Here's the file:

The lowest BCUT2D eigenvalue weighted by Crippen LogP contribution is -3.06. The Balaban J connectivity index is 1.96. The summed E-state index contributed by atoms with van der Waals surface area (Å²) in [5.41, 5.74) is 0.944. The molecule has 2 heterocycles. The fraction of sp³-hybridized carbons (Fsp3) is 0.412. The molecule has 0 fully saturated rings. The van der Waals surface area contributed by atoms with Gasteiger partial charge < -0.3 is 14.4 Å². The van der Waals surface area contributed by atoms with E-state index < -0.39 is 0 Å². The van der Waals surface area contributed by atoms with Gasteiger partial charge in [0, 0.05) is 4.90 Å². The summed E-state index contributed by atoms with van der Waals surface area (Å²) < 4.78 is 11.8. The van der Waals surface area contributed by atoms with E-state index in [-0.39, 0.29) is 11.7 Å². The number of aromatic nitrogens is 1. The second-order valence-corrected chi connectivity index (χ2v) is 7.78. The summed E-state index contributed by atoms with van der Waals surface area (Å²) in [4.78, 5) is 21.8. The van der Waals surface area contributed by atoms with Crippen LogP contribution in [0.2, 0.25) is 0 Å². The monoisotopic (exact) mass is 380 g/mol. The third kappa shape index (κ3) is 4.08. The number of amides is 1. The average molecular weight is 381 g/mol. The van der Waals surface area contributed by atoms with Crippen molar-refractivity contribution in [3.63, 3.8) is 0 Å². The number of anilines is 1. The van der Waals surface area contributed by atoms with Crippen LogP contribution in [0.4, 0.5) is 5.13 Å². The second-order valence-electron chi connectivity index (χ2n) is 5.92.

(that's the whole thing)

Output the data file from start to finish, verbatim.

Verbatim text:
The lowest BCUT2D eigenvalue weighted by Crippen LogP contribution is -3.06. The Balaban J connectivity index is 1.96. The summed E-state index contributed by atoms with van der Waals surface area (Å²) in [5.41, 5.74) is 0.944. The molecule has 2 heterocycles. The fraction of sp³-hybridized carbons (Fsp3) is 0.412. The molecule has 0 fully saturated rings. The van der Waals surface area contributed by atoms with Gasteiger partial charge < -0.3 is 14.4 Å². The van der Waals surface area contributed by atoms with E-state index < -0.39 is 0 Å². The van der Waals surface area contributed by atoms with Gasteiger partial charge in [0, 0.05) is 4.90 Å². The summed E-state index contributed by atoms with van der Waals surface area (Å²) < 4.78 is 11.8. The van der Waals surface area contributed by atoms with E-state index in [-0.39, 0.29) is 11.7 Å². The number of aromatic nitrogens is 1. The second-order valence-corrected chi connectivity index (χ2v) is 7.78. The summed E-state index contributed by atoms with van der Waals surface area (Å²) in [4.78, 5) is 21.8. The van der Waals surface area contributed by atoms with Crippen LogP contribution in [0.2, 0.25) is 0 Å². The monoisotopic (exact) mass is 380 g/mol. The third kappa shape index (κ3) is 4.08. The number of amides is 1. The average molecular weight is 381 g/mol. The van der Waals surface area contributed by atoms with Crippen molar-refractivity contribution in [3.63, 3.8) is 0 Å². The number of anilines is 1. The van der Waals surface area contributed by atoms with Crippen LogP contribution in [0.4, 0.5) is 5.13 Å². The second-order valence-electron chi connectivity index (χ2n) is 5.92.